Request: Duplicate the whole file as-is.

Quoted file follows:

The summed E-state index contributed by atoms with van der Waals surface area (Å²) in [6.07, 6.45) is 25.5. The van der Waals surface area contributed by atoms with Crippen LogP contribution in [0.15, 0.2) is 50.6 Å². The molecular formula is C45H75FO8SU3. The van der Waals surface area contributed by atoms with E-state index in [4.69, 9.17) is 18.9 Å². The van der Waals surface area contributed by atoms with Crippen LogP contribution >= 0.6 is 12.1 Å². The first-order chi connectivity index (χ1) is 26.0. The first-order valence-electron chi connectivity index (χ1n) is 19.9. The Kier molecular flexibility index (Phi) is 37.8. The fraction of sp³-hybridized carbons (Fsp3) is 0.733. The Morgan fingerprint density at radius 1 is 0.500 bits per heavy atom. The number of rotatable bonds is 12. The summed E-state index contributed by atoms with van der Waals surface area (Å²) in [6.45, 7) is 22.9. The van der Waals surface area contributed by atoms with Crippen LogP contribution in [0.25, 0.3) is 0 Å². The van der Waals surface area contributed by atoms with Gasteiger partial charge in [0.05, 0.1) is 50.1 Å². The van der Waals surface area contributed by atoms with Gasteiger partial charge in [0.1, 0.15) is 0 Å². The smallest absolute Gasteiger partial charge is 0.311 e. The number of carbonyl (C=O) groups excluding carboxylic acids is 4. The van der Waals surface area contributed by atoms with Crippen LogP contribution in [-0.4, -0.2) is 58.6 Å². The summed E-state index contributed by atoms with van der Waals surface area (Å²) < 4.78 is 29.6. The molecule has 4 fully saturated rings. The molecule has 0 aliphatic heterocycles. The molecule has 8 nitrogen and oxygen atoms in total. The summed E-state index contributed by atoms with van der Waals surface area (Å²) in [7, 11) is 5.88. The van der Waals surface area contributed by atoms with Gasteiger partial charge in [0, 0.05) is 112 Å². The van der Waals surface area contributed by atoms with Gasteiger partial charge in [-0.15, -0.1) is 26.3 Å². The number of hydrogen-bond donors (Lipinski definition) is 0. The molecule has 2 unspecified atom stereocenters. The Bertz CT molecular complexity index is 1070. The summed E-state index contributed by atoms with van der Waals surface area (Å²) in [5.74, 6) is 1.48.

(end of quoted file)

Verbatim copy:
The summed E-state index contributed by atoms with van der Waals surface area (Å²) in [6.07, 6.45) is 25.5. The van der Waals surface area contributed by atoms with Crippen LogP contribution in [0.15, 0.2) is 50.6 Å². The molecular formula is C45H75FO8SU3. The van der Waals surface area contributed by atoms with E-state index in [4.69, 9.17) is 18.9 Å². The van der Waals surface area contributed by atoms with Crippen LogP contribution >= 0.6 is 12.1 Å². The first-order chi connectivity index (χ1) is 26.0. The first-order valence-electron chi connectivity index (χ1n) is 19.9. The Kier molecular flexibility index (Phi) is 37.8. The fraction of sp³-hybridized carbons (Fsp3) is 0.733. The Morgan fingerprint density at radius 1 is 0.500 bits per heavy atom. The number of rotatable bonds is 12. The summed E-state index contributed by atoms with van der Waals surface area (Å²) in [6.45, 7) is 22.9. The van der Waals surface area contributed by atoms with Crippen LogP contribution in [0.25, 0.3) is 0 Å². The van der Waals surface area contributed by atoms with Gasteiger partial charge in [0.05, 0.1) is 50.1 Å². The van der Waals surface area contributed by atoms with Gasteiger partial charge in [0.1, 0.15) is 0 Å². The smallest absolute Gasteiger partial charge is 0.311 e. The number of carbonyl (C=O) groups excluding carboxylic acids is 4. The van der Waals surface area contributed by atoms with Crippen LogP contribution in [-0.4, -0.2) is 58.6 Å². The summed E-state index contributed by atoms with van der Waals surface area (Å²) < 4.78 is 29.6. The molecule has 4 fully saturated rings. The molecule has 0 aliphatic heterocycles. The molecule has 8 nitrogen and oxygen atoms in total. The summed E-state index contributed by atoms with van der Waals surface area (Å²) in [7, 11) is 5.88. The van der Waals surface area contributed by atoms with Gasteiger partial charge in [0, 0.05) is 112 Å². The van der Waals surface area contributed by atoms with Gasteiger partial charge in [-0.15, -0.1) is 26.3 Å². The number of hydrogen-bond donors (Lipinski definition) is 0. The molecule has 2 unspecified atom stereocenters. The Bertz CT molecular complexity index is 1070. The summed E-state index contributed by atoms with van der Waals surface area (Å²) in [5.74, 6) is 1.48.